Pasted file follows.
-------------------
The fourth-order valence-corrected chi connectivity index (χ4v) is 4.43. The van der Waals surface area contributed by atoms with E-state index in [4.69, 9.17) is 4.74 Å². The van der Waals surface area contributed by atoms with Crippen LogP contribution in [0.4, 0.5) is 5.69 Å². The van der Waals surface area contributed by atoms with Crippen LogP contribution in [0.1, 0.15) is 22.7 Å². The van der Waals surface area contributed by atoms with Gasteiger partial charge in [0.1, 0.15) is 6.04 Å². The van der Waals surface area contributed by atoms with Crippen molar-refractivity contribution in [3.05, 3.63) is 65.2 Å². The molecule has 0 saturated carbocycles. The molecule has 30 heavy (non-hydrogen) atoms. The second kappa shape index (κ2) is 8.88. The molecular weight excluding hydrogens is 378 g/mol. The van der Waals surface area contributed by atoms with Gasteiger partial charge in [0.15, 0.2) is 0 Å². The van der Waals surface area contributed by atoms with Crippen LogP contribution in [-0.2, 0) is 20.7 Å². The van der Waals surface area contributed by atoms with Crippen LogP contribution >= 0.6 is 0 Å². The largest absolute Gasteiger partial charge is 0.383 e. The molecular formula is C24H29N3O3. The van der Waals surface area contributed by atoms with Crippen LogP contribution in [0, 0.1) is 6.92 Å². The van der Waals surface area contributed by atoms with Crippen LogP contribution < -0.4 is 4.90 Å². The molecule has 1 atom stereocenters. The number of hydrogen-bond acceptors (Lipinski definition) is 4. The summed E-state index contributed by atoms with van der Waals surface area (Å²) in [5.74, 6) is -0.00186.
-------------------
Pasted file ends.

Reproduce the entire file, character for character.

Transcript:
The fourth-order valence-corrected chi connectivity index (χ4v) is 4.43. The van der Waals surface area contributed by atoms with E-state index in [4.69, 9.17) is 4.74 Å². The van der Waals surface area contributed by atoms with Crippen LogP contribution in [0.4, 0.5) is 5.69 Å². The van der Waals surface area contributed by atoms with Crippen LogP contribution in [0.1, 0.15) is 22.7 Å². The van der Waals surface area contributed by atoms with Gasteiger partial charge in [0.1, 0.15) is 6.04 Å². The van der Waals surface area contributed by atoms with Crippen molar-refractivity contribution in [3.05, 3.63) is 65.2 Å². The molecule has 0 saturated carbocycles. The molecule has 30 heavy (non-hydrogen) atoms. The second kappa shape index (κ2) is 8.88. The molecular weight excluding hydrogens is 378 g/mol. The van der Waals surface area contributed by atoms with Gasteiger partial charge in [0.15, 0.2) is 0 Å². The van der Waals surface area contributed by atoms with Crippen LogP contribution in [-0.2, 0) is 20.7 Å². The van der Waals surface area contributed by atoms with Crippen LogP contribution >= 0.6 is 0 Å². The largest absolute Gasteiger partial charge is 0.383 e. The molecular formula is C24H29N3O3. The van der Waals surface area contributed by atoms with Crippen LogP contribution in [0, 0.1) is 6.92 Å². The van der Waals surface area contributed by atoms with Crippen LogP contribution < -0.4 is 4.90 Å². The molecule has 1 atom stereocenters. The number of hydrogen-bond acceptors (Lipinski definition) is 4. The summed E-state index contributed by atoms with van der Waals surface area (Å²) in [5.74, 6) is -0.00186.